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This article explores the main reasons why using IEC 61511 functional safety software is better than traditional approaches, where documents are generated but often not dynamically updated.

The safety life-cycle was a term first used in IEC 61508 [1] to describe the different steps of activity required to develop an electrical/electronic or programmable electronic safety system. Today, that standard is mostly applied when an equipment manufacturer is developing a new safety-related product or system.

A similar safety life-cycle was also framed by IEC 61511 [2]. This one is more applicable to a safety system projects where the equipment from different suppliers is put together to form an overall system used in a safety duty. This IEC 61511 safety life-cycle is the main context for the functional safety software tools being reviewed in this blog.

Do you need specialist software to manage the safety life-cycle?

There is a very short answer to this question, no - you do not need it. However, the story does not end there.

It is possible to manage documents, spreadsheets and "flat file" PDFs like in any other domain. If this is coupled with rigorous document control and regular document update, traditional approaches can work ok.

The challenge is that most organizations are not good at constantly and consistently updating crucial safety information held in different 'flat file' documents.


The challenge is that most organizations are not good at constantly and consistently updating crucial safety information held in different 'flat file' documents.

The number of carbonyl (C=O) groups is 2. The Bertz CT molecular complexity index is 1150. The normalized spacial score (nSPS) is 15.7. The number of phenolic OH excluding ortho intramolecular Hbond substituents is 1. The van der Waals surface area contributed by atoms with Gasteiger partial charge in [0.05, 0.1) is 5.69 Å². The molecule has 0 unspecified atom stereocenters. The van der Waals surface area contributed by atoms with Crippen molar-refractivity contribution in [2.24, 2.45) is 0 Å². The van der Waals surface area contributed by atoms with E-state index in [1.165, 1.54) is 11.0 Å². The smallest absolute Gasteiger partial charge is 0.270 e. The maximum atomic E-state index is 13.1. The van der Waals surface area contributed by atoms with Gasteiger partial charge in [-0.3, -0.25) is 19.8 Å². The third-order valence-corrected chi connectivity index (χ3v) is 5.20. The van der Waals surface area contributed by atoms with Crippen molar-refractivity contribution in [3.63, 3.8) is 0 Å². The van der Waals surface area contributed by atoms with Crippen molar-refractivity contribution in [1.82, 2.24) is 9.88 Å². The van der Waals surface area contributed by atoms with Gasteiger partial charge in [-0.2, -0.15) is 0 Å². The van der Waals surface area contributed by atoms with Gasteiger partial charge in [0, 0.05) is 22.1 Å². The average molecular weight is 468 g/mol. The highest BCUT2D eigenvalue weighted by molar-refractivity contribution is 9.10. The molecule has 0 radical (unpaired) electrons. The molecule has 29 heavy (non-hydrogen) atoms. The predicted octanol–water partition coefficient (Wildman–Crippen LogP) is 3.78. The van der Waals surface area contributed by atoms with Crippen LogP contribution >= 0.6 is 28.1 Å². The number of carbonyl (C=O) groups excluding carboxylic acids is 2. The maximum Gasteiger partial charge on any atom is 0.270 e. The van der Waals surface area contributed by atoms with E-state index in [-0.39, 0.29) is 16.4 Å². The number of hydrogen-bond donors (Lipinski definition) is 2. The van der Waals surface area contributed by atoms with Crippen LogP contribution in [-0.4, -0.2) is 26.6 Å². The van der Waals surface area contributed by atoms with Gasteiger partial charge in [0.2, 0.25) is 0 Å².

Specialist software

As you look at typical deliverables for the safety life-cycle, there are clear phases of activity where you may have already selected and purchased some specialist tools which take you beyond what normal office tools can provide.

For example, there are software tools which have been around for some time for recording process hazard analysis (PHA or HAZOP) team findings. Depending on the tool, it might also be possible to extend their use to studies like Safety Integrity Level (SIL) determination using risk graphs or layers of protection analysis (LOPA).

There are also specialist tools aimed at producing bow-tie diagrams, fault tree diagrams, reliability block diagrams, failure mode and effect analysis (FMEA), event trees and possibly others.

What is common to all non-cloud tools is that they apply to a very specific job at a point in the life-cycle, and the main output is a report.

They may have aspects of a database and aspects of automation of some elements, but in most cases they produce a report which gets allocated a version number and each report becomes a "flat file" on a document management system. There is no mechanism for sharing the data in the flat file with other aspects of a project, and no intention of having the safety-related data actually "alive" for operations use.